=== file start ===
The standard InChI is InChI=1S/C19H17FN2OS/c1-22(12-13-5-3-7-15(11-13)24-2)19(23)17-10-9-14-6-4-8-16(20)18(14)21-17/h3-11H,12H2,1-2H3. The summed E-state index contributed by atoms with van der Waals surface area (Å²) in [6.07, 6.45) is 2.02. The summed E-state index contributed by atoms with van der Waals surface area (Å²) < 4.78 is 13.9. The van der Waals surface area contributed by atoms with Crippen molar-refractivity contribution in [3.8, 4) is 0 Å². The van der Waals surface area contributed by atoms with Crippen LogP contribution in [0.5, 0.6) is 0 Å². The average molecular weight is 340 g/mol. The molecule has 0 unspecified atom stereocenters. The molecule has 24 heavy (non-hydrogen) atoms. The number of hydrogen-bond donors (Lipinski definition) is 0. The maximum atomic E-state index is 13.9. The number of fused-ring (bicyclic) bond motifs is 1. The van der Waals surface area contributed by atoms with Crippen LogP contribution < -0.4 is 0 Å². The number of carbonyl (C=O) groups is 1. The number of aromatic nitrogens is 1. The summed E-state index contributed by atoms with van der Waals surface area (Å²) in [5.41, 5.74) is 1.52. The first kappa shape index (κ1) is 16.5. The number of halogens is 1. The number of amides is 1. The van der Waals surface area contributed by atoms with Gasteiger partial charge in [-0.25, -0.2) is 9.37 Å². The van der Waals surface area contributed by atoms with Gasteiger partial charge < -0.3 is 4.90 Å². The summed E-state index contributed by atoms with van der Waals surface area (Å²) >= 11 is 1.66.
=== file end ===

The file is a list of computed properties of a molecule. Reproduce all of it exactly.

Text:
The standard InChI is InChI=1S/C19H17FN2OS/c1-22(12-13-5-3-7-15(11-13)24-2)19(23)17-10-9-14-6-4-8-16(20)18(14)21-17/h3-11H,12H2,1-2H3. The summed E-state index contributed by atoms with van der Waals surface area (Å²) in [6.07, 6.45) is 2.02. The summed E-state index contributed by atoms with van der Waals surface area (Å²) < 4.78 is 13.9. The van der Waals surface area contributed by atoms with Crippen molar-refractivity contribution in [3.8, 4) is 0 Å². The van der Waals surface area contributed by atoms with Crippen LogP contribution in [0.5, 0.6) is 0 Å². The average molecular weight is 340 g/mol. The molecule has 0 unspecified atom stereocenters. The molecule has 24 heavy (non-hydrogen) atoms. The number of hydrogen-bond donors (Lipinski definition) is 0. The maximum atomic E-state index is 13.9. The number of fused-ring (bicyclic) bond motifs is 1. The van der Waals surface area contributed by atoms with Crippen LogP contribution < -0.4 is 0 Å². The number of carbonyl (C=O) groups is 1. The number of aromatic nitrogens is 1. The summed E-state index contributed by atoms with van der Waals surface area (Å²) in [5.41, 5.74) is 1.52. The first kappa shape index (κ1) is 16.5. The number of halogens is 1. The number of amides is 1. The van der Waals surface area contributed by atoms with Gasteiger partial charge in [-0.25, -0.2) is 9.37 Å². The van der Waals surface area contributed by atoms with Gasteiger partial charge < -0.3 is 4.90 Å². The summed E-state index contributed by atoms with van der Waals surface area (Å²) >= 11 is 1.66.